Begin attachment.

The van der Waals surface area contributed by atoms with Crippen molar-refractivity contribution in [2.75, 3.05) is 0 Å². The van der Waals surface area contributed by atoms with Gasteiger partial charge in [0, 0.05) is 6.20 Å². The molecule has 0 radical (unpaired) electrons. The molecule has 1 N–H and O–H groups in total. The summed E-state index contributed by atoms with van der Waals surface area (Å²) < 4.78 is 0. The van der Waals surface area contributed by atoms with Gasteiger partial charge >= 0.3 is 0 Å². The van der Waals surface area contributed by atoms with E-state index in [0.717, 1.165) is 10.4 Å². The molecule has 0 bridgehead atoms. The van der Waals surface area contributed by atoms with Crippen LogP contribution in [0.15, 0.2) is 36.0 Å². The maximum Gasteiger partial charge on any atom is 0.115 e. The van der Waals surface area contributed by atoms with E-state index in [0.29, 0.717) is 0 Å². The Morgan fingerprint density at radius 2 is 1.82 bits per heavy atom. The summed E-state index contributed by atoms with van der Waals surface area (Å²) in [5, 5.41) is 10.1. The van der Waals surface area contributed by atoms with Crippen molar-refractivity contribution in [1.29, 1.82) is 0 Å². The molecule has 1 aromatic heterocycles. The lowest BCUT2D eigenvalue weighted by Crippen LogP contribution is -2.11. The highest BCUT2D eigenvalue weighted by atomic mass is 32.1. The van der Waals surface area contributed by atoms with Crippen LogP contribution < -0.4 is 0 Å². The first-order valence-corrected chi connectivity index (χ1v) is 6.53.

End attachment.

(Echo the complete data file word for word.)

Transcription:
The van der Waals surface area contributed by atoms with Crippen molar-refractivity contribution in [2.75, 3.05) is 0 Å². The van der Waals surface area contributed by atoms with Gasteiger partial charge in [0, 0.05) is 6.20 Å². The molecule has 0 radical (unpaired) electrons. The molecule has 1 N–H and O–H groups in total. The summed E-state index contributed by atoms with van der Waals surface area (Å²) < 4.78 is 0. The van der Waals surface area contributed by atoms with Gasteiger partial charge >= 0.3 is 0 Å². The van der Waals surface area contributed by atoms with E-state index in [0.717, 1.165) is 10.4 Å². The molecule has 0 bridgehead atoms. The van der Waals surface area contributed by atoms with Crippen LogP contribution in [0.15, 0.2) is 36.0 Å². The maximum Gasteiger partial charge on any atom is 0.115 e. The van der Waals surface area contributed by atoms with E-state index in [0.29, 0.717) is 0 Å². The Morgan fingerprint density at radius 2 is 1.82 bits per heavy atom. The summed E-state index contributed by atoms with van der Waals surface area (Å²) in [5, 5.41) is 10.1. The van der Waals surface area contributed by atoms with Crippen molar-refractivity contribution in [1.29, 1.82) is 0 Å². The molecule has 1 aromatic heterocycles. The lowest BCUT2D eigenvalue weighted by Crippen LogP contribution is -2.11. The highest BCUT2D eigenvalue weighted by atomic mass is 32.1. The van der Waals surface area contributed by atoms with Crippen LogP contribution < -0.4 is 0 Å². The first-order valence-corrected chi connectivity index (χ1v) is 6.53.